Washington Times to open page a day to readers

Apr 13, 2009
The Washington Times on Monday announced plans to turn over one page of the newspaper a day to readers in an experiment with "citizen journalism."

The Washington Times on Monday announced plans to turn over one page of the newspaper a day to readers in an experiment with "citizen journalism."

The newspaper said one page a day in the print edition would be devoted to "news stories reported and written by average citizens in local communities."

"We know there are many issues and communities we have not been able to fully cover within the confines of a newsroom budget, and we are excited to empower citizens within those communities to provide us news that will interest our readers," executive editor John Solomon was quoted as saying.

"While we are expanding our reach through this project, we will not be diminishing our editorial quality," he added. "Citizen stories must meet the same rigorous standards for accuracy, precision, fairness, balance and ethics as those written by our newsroom staff."

The page will feature stories about academia on Monday, the Maryland and Virginia suburbs on Tuesday, Washington on Wednesday, local military bases on Thursday, faith communities on Friday and the charitable and public service community on Sunday.

The project is to begin on April 20. It comes as US newspapers, facing a steep decline in revenue, search for new and innovative ways to boost circulation and readership.

The conservative-leaning Washington Times was launched in 1982 by Sun Myung Moon's Unification Church.

(c) 2009 AFP

Explore further: Digital dilemma: How will US respond to Sony hack?

add to favorites email to friend print save as pdf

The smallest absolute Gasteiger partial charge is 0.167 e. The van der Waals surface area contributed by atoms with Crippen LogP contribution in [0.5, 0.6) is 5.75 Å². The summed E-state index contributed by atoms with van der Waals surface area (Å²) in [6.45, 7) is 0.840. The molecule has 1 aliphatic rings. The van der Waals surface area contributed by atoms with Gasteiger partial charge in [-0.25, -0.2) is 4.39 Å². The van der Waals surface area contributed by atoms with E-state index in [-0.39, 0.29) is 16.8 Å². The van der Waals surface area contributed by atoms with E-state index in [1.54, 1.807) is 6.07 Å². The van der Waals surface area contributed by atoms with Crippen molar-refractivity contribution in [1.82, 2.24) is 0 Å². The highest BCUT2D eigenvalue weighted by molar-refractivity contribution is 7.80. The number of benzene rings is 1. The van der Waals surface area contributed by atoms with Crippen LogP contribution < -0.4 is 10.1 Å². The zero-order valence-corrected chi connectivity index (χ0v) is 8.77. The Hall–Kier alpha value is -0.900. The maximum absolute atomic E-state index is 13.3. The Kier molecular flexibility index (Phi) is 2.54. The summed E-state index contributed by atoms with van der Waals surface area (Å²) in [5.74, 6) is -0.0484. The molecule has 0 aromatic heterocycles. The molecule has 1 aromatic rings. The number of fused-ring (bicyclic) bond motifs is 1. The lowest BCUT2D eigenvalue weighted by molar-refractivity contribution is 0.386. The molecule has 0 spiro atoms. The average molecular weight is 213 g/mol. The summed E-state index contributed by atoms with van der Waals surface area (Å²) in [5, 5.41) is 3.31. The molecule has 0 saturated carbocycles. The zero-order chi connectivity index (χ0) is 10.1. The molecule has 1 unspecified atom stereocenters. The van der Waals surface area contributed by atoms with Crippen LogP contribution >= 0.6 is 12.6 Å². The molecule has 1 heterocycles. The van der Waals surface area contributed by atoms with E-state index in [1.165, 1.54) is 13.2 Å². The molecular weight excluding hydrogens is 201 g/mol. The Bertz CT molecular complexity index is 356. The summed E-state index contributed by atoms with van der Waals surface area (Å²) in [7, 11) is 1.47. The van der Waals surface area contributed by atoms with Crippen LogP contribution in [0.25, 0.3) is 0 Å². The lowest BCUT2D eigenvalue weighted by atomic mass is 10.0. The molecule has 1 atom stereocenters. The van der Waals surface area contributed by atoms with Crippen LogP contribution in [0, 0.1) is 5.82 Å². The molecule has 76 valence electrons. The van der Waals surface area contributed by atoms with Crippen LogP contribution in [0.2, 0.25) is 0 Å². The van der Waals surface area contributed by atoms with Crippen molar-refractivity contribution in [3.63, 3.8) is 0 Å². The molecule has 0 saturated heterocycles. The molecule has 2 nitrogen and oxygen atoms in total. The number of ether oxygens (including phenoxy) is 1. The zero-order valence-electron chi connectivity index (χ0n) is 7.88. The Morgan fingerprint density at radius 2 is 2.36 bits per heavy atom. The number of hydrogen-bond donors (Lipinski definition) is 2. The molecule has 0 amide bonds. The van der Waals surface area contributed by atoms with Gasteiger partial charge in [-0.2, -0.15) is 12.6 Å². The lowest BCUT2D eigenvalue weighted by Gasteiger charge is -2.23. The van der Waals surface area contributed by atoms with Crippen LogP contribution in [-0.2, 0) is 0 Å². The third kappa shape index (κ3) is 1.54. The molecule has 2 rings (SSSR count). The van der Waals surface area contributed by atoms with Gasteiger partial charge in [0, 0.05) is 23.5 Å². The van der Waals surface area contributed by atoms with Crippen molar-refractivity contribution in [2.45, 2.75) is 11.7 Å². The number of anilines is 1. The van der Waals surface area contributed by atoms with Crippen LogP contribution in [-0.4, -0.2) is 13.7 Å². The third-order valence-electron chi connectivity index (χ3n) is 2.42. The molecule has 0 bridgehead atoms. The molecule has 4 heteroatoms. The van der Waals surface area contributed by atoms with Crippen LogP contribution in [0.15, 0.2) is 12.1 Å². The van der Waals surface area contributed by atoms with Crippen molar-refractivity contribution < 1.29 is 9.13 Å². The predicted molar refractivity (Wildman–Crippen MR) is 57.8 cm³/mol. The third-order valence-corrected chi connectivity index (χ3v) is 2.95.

Related Stories

NY Times launches local websites network

Mar 03, 2009

The New York Times has launched an experimental network of websites providing local community news and information for residents of neighborhoods in New York and New Jersey.

NY Times, Washington Post to cull staff

Mar 26, 2009

The New York Times and Washington Post, two of the most prestigious titles in American journalism, plan another round of pay cuts, layoffs and buyouts amid a steep decline in advertising revenue.

Hearst hopes Web-only Seattle P-I will turn profit

Mar 16, 2009

(AP) -- When the Seattle Post-Intelligencer transforms into an Internet-only operation Wednesday, it will try to do something it failed to accomplish for years as a traditional newspaper: make money.

Recommended for you

Digital dilemma: How will US respond to Sony hack?

Dec 18, 2014

The detective work blaming North Korea for the Sony hacker break-in appears so far to be largely circumstantial, The Associated Press has learned. The dramatic conclusion of a Korean role is based on subtle ...

UN General Assembly OKs digital privacy resolution

Dec 18, 2014

The U.N. General Assembly has approved a resolution demanding better digital privacy protections for people around the world, another response to Edward Snowden's revelations about U.S. government spying.

Online privacy to remain thorny issue: survey

Dec 18, 2014

Online privacy will remain a thorny issue over the next decade, without a widely accepted system that balances user rights and personal data collection, a survey of experts showed Thursday.

Spain: Google News vanishes amid 'Google Tax' spat

Dec 16, 2014

Google on Tuesday followed through with a pledge to shut down Google News in Spain in reaction to a Spanish law requiring news publishers to receive payment for content even if they are willing to give it away.

User comments : 1

Adjust slider to filter visible comments by rank

Display comments: newest first

Milou
not rated yet Apr 14, 2009
"Citizen stories must meet the same rigorous standards for accuracy, precision, fairness, balance and ethics as those written by our newsroom staff." So what happened with reporting on Iraq for Cheney's war? Where was accuracy, precision, fairness, balance, and ethics????? Who was verifying what? News media have failed us. Let them rot in hell.

Please sign in to add a comment. Registration is free, and takes less than a minute. Read more

Click here to reset your password.
Sign in to get notified via email when new comments are made.